Arts July 29, 2008

Idaho’s Own

Idaho has spawned world-class skiers, prize-winning rodeo cowboys and inspirational characters as wildly diverse as Jeremiah Johnson and Napoleon Dynamite. That rugged Ernest Hemingway would wind up here in Idaho, with its fierce beauty and fly-fishing, makes perfect sense.

But what may be the best novel to come out of the state—ever—is not about grizzled fur trappers or good-hearted geeks. It is the 1980 novel Housekeeping, written by Idaho native Marilynne Robinson and recently named one of the best novels written in the U.S. in the past 25 years. Robinson left Idaho when she went east to college and she never really came back. But in France, while working on her dissertation, she began writing her first novel, placed in Idaho in the fictional town of Fingerbone, which many read as Sandpoint, the northern city by the lake where she grew up.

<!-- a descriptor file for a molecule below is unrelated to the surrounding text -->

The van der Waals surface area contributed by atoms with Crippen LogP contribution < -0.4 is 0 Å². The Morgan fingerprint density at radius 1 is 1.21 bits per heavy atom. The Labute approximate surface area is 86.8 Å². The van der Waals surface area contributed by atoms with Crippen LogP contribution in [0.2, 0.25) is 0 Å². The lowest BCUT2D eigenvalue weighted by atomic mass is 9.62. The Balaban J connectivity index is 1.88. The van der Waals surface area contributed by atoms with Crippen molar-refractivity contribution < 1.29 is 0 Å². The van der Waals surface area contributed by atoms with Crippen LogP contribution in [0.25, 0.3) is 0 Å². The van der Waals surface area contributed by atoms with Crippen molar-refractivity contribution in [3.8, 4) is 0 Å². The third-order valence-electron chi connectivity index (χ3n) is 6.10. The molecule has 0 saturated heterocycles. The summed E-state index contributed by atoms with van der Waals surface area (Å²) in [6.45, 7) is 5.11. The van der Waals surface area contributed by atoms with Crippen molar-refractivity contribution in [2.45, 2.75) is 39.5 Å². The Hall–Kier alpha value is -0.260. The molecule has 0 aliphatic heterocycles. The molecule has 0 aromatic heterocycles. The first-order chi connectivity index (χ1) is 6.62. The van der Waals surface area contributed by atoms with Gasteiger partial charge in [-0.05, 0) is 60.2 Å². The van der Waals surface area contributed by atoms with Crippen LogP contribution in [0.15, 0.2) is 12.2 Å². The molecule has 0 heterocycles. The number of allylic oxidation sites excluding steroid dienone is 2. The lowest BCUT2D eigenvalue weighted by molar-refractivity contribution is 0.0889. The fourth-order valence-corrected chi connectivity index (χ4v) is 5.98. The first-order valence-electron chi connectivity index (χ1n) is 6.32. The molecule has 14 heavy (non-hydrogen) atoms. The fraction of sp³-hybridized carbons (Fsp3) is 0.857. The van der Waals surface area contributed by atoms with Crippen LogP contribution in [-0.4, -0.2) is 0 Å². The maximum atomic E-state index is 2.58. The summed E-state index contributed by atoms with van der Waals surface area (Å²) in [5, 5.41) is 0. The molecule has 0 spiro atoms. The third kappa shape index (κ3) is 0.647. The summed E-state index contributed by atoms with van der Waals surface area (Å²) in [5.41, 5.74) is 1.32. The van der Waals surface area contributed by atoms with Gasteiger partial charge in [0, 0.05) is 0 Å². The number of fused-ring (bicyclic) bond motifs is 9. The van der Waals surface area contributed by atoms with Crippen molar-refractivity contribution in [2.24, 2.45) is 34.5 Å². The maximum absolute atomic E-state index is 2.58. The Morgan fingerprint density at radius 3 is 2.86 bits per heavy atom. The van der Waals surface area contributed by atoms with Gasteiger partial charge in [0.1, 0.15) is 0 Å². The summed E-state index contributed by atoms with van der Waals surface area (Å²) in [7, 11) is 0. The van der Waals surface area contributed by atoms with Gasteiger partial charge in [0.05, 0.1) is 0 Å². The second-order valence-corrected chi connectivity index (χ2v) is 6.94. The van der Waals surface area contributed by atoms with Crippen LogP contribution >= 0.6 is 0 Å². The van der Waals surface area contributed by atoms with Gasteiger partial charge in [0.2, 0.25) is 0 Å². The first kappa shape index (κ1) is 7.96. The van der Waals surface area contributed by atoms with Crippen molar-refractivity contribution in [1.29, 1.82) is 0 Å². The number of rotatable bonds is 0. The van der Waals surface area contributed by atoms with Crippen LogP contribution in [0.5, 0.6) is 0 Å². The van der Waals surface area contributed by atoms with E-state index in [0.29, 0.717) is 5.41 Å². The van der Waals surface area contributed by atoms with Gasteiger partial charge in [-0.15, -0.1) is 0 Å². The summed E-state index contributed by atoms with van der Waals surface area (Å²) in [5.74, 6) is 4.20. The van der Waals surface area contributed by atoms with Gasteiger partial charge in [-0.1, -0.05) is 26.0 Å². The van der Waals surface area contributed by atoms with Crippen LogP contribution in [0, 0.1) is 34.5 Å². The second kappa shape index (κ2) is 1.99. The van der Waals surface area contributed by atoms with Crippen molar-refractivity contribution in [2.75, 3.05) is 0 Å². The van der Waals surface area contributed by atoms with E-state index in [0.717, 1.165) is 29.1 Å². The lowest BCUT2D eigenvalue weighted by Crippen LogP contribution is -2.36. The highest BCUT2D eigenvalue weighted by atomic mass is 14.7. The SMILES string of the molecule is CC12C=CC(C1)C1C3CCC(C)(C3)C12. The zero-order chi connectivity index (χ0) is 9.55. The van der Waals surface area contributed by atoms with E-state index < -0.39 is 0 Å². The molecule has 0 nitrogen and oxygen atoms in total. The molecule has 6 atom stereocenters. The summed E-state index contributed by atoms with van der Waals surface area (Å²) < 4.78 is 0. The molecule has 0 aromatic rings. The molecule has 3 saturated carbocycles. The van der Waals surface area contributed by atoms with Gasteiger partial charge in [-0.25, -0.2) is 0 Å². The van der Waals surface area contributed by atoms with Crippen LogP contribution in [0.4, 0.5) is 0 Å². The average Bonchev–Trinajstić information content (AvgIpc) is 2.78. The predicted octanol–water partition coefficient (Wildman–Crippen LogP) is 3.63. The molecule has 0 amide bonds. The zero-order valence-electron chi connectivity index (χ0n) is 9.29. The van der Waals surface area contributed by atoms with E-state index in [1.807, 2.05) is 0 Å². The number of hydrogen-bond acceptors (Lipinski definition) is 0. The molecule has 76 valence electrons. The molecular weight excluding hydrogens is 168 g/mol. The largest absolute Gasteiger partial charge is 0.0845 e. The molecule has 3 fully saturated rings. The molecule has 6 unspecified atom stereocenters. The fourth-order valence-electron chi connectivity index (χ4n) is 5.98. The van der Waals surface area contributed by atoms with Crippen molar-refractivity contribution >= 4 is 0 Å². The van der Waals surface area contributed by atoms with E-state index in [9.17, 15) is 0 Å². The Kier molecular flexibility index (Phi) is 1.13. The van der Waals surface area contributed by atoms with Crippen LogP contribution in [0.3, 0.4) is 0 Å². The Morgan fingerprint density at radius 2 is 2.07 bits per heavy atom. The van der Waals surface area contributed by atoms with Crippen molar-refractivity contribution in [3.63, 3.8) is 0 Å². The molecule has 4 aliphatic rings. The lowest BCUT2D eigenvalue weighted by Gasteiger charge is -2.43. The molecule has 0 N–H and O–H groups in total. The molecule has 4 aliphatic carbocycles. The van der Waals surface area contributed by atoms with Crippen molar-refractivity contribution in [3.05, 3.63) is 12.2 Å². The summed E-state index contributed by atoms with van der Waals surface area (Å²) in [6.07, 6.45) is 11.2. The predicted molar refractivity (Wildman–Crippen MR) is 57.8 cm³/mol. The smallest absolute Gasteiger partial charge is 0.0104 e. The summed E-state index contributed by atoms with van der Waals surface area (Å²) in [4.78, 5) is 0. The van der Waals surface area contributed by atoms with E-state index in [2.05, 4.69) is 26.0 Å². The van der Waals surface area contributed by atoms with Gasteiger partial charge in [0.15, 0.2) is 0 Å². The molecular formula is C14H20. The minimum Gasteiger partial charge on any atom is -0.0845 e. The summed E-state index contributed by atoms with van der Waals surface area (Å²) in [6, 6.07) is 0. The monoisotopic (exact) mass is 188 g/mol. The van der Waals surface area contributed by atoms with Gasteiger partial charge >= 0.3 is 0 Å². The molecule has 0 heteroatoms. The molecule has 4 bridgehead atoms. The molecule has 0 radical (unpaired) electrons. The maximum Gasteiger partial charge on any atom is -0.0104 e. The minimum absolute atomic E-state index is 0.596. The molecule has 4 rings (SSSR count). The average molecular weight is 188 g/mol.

It is the moving story of two young girls being raised by a succession of adult relatives after their mother commits suicide. They wind up in the care of a clearly unstable aunt, a good-natured transient with tales of trains she’s ridden and a habit of collecting cans. As the girls grow up, outsiders in this small town, they start skipping school to explore and fish in the mountain lake that dominates their environment. While it is their playground, it is also a dark and terrible presence, having been the final resting place for too many people, including their mother.